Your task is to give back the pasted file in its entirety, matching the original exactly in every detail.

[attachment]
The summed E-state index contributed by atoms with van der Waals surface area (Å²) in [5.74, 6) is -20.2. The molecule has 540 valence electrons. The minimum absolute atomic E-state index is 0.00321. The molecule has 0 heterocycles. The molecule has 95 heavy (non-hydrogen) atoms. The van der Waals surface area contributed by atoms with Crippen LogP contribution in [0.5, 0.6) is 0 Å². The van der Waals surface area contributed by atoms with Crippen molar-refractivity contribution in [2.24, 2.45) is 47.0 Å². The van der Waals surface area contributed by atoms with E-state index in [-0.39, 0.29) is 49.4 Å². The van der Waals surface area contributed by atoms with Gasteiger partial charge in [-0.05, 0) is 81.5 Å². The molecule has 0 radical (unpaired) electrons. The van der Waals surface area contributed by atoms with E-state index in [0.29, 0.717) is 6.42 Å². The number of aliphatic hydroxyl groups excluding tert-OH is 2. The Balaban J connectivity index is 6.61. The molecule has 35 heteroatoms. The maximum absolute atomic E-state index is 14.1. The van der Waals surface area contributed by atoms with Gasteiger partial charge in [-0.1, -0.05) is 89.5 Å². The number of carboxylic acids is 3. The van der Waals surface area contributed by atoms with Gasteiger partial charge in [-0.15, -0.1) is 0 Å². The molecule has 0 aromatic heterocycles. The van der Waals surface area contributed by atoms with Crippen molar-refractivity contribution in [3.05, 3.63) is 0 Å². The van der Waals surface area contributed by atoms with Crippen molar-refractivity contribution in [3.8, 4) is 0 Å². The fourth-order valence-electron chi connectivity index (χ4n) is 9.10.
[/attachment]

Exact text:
The summed E-state index contributed by atoms with van der Waals surface area (Å²) in [5.74, 6) is -20.2. The molecule has 540 valence electrons. The minimum absolute atomic E-state index is 0.00321. The molecule has 0 heterocycles. The molecule has 95 heavy (non-hydrogen) atoms. The van der Waals surface area contributed by atoms with Crippen LogP contribution in [0.5, 0.6) is 0 Å². The van der Waals surface area contributed by atoms with Crippen molar-refractivity contribution in [2.24, 2.45) is 47.0 Å². The van der Waals surface area contributed by atoms with E-state index in [-0.39, 0.29) is 49.4 Å². The van der Waals surface area contributed by atoms with Gasteiger partial charge in [-0.05, 0) is 81.5 Å². The molecule has 0 radical (unpaired) electrons. The van der Waals surface area contributed by atoms with E-state index in [0.29, 0.717) is 6.42 Å². The number of aliphatic hydroxyl groups excluding tert-OH is 2. The Balaban J connectivity index is 6.61. The molecule has 35 heteroatoms. The maximum absolute atomic E-state index is 14.1. The van der Waals surface area contributed by atoms with Gasteiger partial charge in [-0.1, -0.05) is 89.5 Å². The number of carboxylic acids is 3. The van der Waals surface area contributed by atoms with Gasteiger partial charge in [-0.15, -0.1) is 0 Å². The molecule has 0 aromatic heterocycles. The van der Waals surface area contributed by atoms with Crippen molar-refractivity contribution in [3.05, 3.63) is 0 Å². The van der Waals surface area contributed by atoms with Crippen molar-refractivity contribution in [3.8, 4) is 0 Å². The fourth-order valence-electron chi connectivity index (χ4n) is 9.10.